But that was a decision to borrow money by selling General Obligation bonds, a far different prospect than extending or raising taxes, or making deep cuts in services.
Placing the two 2012 measures alongside one or more budget proposals could have unintended consequences for one or all. Two other ballot props, an $11.1 billion water bond and another attempt to assure a “rainy day” fund for the state, will remain on the 2012 ballot: they were not moved because language in each one requires a 2012 vote.
A well-financed anti-tax campaign to block the hike on cigarettes, for example, may draw voters to the polls who also oppose taxes in the budget, threatening those contained in Brown’s proposal. The attempt to change California’s 1990 term-limits law, long supported by Republicans, may draw GOP voters to the polls who not only will oppose changing term limits but also the proposed taxes.
“There’s nothing I can do about that. It is what it is,” Brown said. “I leave it to the pundits to speculate on what the impact is. So, I have to take the world as I find it. And there will be some other measures. Whatever that causes by way of weighing it down, that’s just the way it is. We’ll put together the best possible campaign, and hopefully it will pass.”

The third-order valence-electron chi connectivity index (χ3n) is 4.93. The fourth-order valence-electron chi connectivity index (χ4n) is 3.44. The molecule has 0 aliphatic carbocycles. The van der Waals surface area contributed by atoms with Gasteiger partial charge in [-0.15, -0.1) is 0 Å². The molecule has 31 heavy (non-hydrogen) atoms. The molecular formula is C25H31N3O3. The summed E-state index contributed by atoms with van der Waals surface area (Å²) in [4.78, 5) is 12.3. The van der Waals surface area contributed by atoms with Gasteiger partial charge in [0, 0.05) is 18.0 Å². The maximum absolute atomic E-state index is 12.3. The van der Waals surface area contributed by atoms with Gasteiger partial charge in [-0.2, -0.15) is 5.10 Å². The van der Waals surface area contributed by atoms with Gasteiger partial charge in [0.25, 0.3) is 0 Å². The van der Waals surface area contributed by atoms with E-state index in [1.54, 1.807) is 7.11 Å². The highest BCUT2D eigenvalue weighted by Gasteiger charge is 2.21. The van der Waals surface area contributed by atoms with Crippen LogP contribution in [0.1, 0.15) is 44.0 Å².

Statewide special elections typically draw fewer voters than regularly scheduled elections. There have been exceptions – the 2003 special election ousting former Gov. Gray Davis, for example, which drew more than 55 percent of the electorate – but special election turn-out tends to be far lower, such as in 2009, when voters rejected an array of budget-related measures.
“It’s not like a little parcel tax trying to squeak through,” said political strategist Andrew Acosta. “This is a statewide budget debate that by all accounts is the Number One in California. People are going to take it seriously.”
“People,” he added, “are tuned in.”
Brown has positive approval ratings and a dramatic increase of the electorate – 22 percent – think the state is going in the right direction, compared with an October survey when Arnold Schwarzenegger was still governor, according to a PPIC survey last month. Nearly six out of 10 think a budget of extending existing taxes and cuts is a good idea, and a majority of Democrats, Republicans and independents think placing the spending plan on the ballot is a sound move.
But opposition remains to new income, sales and vehicle taxes – and it is that opposition that the tobacco-financed opposition is likely to tap. That the anti-tax message already is being honed for the election is clear: Tobacco interests that have fought levies in the past on cigarettes and cigars are gearing up again for a multimillion-dollar campaign.
The voters’ ultimate decision on Brown’s budget proposals may depend on how effectively he paints the fiscal picture for voters, how graphically he describes the cuts that will take place if taxes aren’t extended.
“He (Brown) hasn’t played the fear card yet,” Pitney said.